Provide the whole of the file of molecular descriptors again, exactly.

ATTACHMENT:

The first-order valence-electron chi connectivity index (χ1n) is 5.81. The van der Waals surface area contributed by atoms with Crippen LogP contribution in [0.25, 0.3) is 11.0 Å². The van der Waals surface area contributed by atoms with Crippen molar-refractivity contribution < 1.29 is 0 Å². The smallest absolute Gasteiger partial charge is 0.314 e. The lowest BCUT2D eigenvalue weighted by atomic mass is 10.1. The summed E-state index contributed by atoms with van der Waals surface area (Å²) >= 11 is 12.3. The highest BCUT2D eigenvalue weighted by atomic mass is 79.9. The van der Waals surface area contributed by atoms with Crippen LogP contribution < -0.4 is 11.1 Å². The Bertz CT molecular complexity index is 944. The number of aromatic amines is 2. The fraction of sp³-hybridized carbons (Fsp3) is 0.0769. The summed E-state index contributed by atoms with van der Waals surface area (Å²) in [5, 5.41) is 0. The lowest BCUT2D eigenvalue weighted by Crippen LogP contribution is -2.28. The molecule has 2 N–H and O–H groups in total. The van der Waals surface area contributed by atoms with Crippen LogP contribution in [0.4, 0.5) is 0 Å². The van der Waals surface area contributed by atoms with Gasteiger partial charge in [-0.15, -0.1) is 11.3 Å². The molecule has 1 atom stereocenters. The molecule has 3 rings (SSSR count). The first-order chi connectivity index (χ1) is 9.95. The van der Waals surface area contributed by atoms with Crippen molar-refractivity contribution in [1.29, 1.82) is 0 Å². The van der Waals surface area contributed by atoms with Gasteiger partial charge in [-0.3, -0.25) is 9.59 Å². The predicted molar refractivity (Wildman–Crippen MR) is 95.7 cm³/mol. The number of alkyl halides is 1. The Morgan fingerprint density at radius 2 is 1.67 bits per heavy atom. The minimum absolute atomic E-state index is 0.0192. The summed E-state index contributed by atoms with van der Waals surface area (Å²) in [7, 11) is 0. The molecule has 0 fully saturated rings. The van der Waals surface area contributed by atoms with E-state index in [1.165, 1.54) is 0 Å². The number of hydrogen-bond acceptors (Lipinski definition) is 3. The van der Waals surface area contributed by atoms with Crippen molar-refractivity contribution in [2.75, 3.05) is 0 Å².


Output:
The first-order valence-electron chi connectivity index (χ1n) is 5.81. The van der Waals surface area contributed by atoms with Crippen LogP contribution in [0.25, 0.3) is 11.0 Å². The van der Waals surface area contributed by atoms with Crippen molar-refractivity contribution < 1.29 is 0 Å². The smallest absolute Gasteiger partial charge is 0.314 e. The lowest BCUT2D eigenvalue weighted by atomic mass is 10.1. The summed E-state index contributed by atoms with van der Waals surface area (Å²) >= 11 is 12.3. The highest BCUT2D eigenvalue weighted by atomic mass is 79.9. The van der Waals surface area contributed by atoms with Crippen LogP contribution < -0.4 is 11.1 Å². The Bertz CT molecular complexity index is 944. The number of aromatic amines is 2. The fraction of sp³-hybridized carbons (Fsp3) is 0.0769. The summed E-state index contributed by atoms with van der Waals surface area (Å²) in [5, 5.41) is 0. The lowest BCUT2D eigenvalue weighted by Crippen LogP contribution is -2.28. The molecule has 2 N–H and O–H groups in total. The van der Waals surface area contributed by atoms with Crippen LogP contribution in [0.4, 0.5) is 0 Å². The van der Waals surface area contributed by atoms with Gasteiger partial charge in [-0.15, -0.1) is 11.3 Å². The molecule has 1 atom stereocenters. The molecule has 3 rings (SSSR count). The first-order chi connectivity index (χ1) is 9.95. The van der Waals surface area contributed by atoms with Crippen molar-refractivity contribution in [1.29, 1.82) is 0 Å². The van der Waals surface area contributed by atoms with Gasteiger partial charge in [-0.3, -0.25) is 9.59 Å². The predicted molar refractivity (Wildman–Crippen MR) is 95.7 cm³/mol. The number of alkyl halides is 1. The Morgan fingerprint density at radius 2 is 1.67 bits per heavy atom. The minimum absolute atomic E-state index is 0.0192. The summed E-state index contributed by atoms with van der Waals surface area (Å²) in [7, 11) is 0. The molecule has 0 fully saturated rings. The van der Waals surface area contributed by atoms with E-state index in [1.165, 1.54) is 0 Å². The number of hydrogen-bond acceptors (Lipinski definition) is 3. The van der Waals surface area contributed by atoms with Crippen molar-refractivity contribution in [2.75, 3.05) is 0 Å².